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U.S. cities, states, and businesses can nearly hit the Paris Climate goals–without Trump

America’s Pledge calculates that, even without the federal government, pledges from others will reduce a big chunk of carbon emissions. But there’s still a lot of work to do.

U.S. cities, states, and businesses can nearly hit the Paris Climate goals–without Trump
[Photo: Neonbrand/Unsplash]

When Trump announced plans to withdraw the U.S. from the Paris climate agreement in 2017, hundreds of businesses immediately responded that it was a mistake–and that they would redouble their own efforts to cut emissions. The newly formed We Are Still In coalition of businesses, cities, and states said that it would act “in the absence of leadership by Washington.”

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It raised a question, especially for the rest of the world that stayed in the agreement: Can the U.S. meet its Paris goal despite the current administration? A detailed new analysis from America’s Pledge, an initiative led by Michael Bloomberg and California Governor Jerry Brown, finds that current commitments from “real economy actors” (the report’s name for everyone but the federal government) can drive emissions down roughly two-thirds of the way to the original goal. But a stronger focus on 10 key solutions, and deeper engagement, would make it possible to nearly hit the goal.

“Certainly one thing would you not want people to take away from this report is that it’s all going to be okay without federal action, because it’s not,” says Paul Bodnar, a managing director at the nonprofit Rocky Mountain Institute, which co-led the analysis with the Center for Global Sustainability at the University of Maryland. “But to a very surprising degree, progress is being made and can be made without the federal government.”

[Photo: Maarten van den Heuvel/Unsplash]

In 2015, when the world agreed on the Paris climate deal to keep the global temperature rise well below two degrees Celsius, the U.S. pledged that it would cut its emissions between 26% and 28% by 2025, compared to emissions in 2005. Businesses, states, and cities are already moving in that direction. Companies like Google and Apple have shifted to 100% renewable energy. Dozens of corporations, from PepsiCo to Levis and Mastercard, have set targets to reduce emissions in line with the Paris agreement. Dozens of cities have goals to reach 100% clean energy. By the end of the year, states that represent more than a third of the U.S. economy are expected to have a price on carbon–a system that makes polluters pay for their pollution, encouraging them to cut emissions.

When the new analysis painstakingly calculated the impact of commitments that have already been made, it added up to a total emissions reduction of 17% by 2025. “That’s really good, but it’s not good enough,” says Bodnar. If businesses, cities, and states dig into 10 high-impact, readily implementable solutions, the report says, from doubling down on renewable energy to getting more electric cars and trucks on the road, emissions could drop 21%. If they go farther, 24% is achievable–a reduction of emissions that is greater than the total emissions in 100 other countries.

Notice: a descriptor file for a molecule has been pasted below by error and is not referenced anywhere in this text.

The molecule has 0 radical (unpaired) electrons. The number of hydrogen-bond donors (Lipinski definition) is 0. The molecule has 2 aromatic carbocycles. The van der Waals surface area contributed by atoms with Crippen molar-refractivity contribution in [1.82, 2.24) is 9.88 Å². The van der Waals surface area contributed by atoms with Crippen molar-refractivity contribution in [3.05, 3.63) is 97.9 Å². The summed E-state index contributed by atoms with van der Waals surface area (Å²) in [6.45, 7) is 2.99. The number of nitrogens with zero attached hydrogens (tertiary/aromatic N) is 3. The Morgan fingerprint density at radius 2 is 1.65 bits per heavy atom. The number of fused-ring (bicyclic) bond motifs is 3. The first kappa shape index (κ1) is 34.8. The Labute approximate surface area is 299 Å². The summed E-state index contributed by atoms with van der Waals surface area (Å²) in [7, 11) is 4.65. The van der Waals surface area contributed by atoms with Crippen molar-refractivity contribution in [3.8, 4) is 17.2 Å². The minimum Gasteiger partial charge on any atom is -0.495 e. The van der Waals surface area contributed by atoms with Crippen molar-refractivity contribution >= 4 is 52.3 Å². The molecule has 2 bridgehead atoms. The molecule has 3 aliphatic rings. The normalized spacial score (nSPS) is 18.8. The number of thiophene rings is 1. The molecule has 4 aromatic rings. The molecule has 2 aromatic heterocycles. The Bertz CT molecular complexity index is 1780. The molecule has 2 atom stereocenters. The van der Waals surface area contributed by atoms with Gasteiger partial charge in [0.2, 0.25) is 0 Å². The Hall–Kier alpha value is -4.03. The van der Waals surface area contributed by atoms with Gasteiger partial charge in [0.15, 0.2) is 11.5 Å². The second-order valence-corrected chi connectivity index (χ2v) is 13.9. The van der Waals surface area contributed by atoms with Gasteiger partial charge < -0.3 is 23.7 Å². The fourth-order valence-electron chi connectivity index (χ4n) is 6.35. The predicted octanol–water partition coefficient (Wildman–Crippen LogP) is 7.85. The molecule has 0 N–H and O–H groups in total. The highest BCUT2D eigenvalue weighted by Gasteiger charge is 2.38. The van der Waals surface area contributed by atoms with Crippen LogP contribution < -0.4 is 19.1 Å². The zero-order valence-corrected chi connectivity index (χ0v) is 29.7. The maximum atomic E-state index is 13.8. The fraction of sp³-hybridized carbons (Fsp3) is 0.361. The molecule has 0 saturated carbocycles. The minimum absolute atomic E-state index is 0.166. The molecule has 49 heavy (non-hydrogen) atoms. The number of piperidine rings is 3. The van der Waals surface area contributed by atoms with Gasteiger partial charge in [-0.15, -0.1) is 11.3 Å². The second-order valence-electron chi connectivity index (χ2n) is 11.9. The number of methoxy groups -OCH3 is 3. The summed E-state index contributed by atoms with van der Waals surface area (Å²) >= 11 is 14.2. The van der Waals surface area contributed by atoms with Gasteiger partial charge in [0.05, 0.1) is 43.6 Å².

The list of key solutions also includes encouraging retrofits to make buildings more efficient, electrifying building energy use so buildings don’t have to run on fossil fuels for heat, and reducing methane leaks (the Trump administration, notably, now wants to make it easier for energy companies to ignore methane leaks). The list also recommends speeding up the retirement of coal plants, phasing out super-polluting HFCs (used in refrigeration and air conditioning), developing strategies to sequester carbon on land, and forming state coalitions to set a price on carbon.

It’s possible for non-federal action, alone, to nearly meet longer-term targets. “Even in the absence of federal leadership, these real economy actors have the ability to drive the accelerated pace of decarbonization after 2025, almost to the rate that’s needed to get to the really long-term targets that science says are necessary,” says Bodnar.

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Because sustainable options already make economic sense–in many cases renewable energy is often the cheapest option, and there were around twice as many solar jobs than jobs in coal in 2017–it’s becoming easier for companies and governments to move quickly. “This is not some sort of difficult choice between saving the planet and growing their economies,” he says. “It’s sort of that now they’re going with the grain instead of against the grain.”

A few of the new commitments needed to ramp up progress toward the Paris goal are being announced this week at the Global Climate Action Summit in San Francisco. California, for example, announced that it will shift to 100% clean energy by 2045.

Bodnar is optimistic that it’s possible to move to the level of ambition needed. As a former negotiator in UN climate talks, he says that countries have tended to think that solutions needed to come from national governments. “I think what has happened out of necessity in the United States is that we flipped the script,” he says. “You have companies and localities surging ahead and telling their national governments to go farther, and giving them the political permission and political will and the economic confidence to go farther.”

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About the author

Adele Peters is a staff writer at Fast Company who focuses on solutions to some of the world's largest problems, from climate change to homelessness. Previously, she worked with GOOD, BioLite, and the Sustainable Products and Solutions program at UC Berkeley.

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